Hyperlink

A hyperlink, or simply a link, in computing is a pointer to information that the user can access by clicking or touching. A hyperlink directs readers to either the entire document or a specific section within it. Text having links is known as hypertext. Anchor text is the text that is used to create a link.

What is Hyperlinks in a Documents?

A text field or an image is linked to a web page through a hyperlink (the target). The target can be reached by clicking the control when the document is being viewed as a PDF or in MicroStrategy Web. The target then appears in a new window. If you’d rather, you can set the hyperlink in MicroStrategy Web such that the destination opens in the same window as the page, effectively replacing it. The target in MicroStrategy Developer always launches in a new window. In MicroStrategy Web’s Express, Interactive, and Editable modes as well as in the PDF View in MicroStrategy Developer, hyperlinks are functional.

What is Hyperlinks in a HTML?

An HTML element that links to a different section of the same page or a different document altogether is known as a hyperlink. Links on webpages are often underlined and usually colored purple or blue.
Below we have explained the HTML code of the hyperlink:

What is Anchor Text? - Satik Information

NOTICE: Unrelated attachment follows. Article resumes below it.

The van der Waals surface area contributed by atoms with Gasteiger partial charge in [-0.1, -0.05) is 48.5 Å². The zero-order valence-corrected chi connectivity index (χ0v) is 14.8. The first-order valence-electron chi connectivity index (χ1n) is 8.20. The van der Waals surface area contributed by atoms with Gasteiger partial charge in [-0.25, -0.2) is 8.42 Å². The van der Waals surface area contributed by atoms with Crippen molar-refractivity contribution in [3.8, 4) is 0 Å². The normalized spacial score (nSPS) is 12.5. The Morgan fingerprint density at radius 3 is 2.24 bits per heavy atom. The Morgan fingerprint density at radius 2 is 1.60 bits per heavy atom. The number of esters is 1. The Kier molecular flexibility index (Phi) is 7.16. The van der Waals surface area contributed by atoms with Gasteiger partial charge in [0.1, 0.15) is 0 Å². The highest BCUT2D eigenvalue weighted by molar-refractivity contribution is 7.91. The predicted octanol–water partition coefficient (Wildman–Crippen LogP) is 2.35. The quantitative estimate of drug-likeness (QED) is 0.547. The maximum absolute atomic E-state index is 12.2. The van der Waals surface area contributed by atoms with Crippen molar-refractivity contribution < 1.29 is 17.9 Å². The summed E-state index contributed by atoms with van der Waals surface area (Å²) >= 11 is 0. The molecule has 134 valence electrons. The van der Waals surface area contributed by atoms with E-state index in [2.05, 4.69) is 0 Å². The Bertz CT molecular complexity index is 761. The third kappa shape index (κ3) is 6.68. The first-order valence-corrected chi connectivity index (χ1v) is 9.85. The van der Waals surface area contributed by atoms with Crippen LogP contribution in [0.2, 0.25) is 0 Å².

Types of Hyperlinks

The main way to move between pages and websites is through hyperlinks.
Links can direct users to other web pages, websites, images, documents, audio files, email addresses, and other areas of the same web page. Typically, text that serves as a hyperlink is underlined and has a different color. Links come in four different varieties:

  • Text Hyperlink: Using a word or phrase takes the visitor to a different page, file, or document.
  • Image Hyperlinks: Using an image takes users to a different page, file, or document.
  • Bookmark Hyperlink: Using text or an image, a website takes users to a different section of the page.
  • E-Mail Hyperlink: Enables users to send email to the email address presented.
FAQ

Ans. In the early days of the Internet, “hyperlink” was the original term for “link.” Another name for an outbound link is an external outbound link. This is a straight link from one hypertext document to another, strictly speaking.

Ans. The main way to move between pages and websites is through hyperlinks. Links can direct users to other web pages, websites, images, documents, audio files, email addresses, and other areas of the same web page. Typically, text that serves as a hyperlink is underlined and has a different colour.

Ans. Separately, a team under the direction of Douglas Engelbart was the first to use NLS, creating the hyperlink notion for scrolling within the same document (1966) and for linking paragraphs from different documents (1968) immediately thereafter used for.

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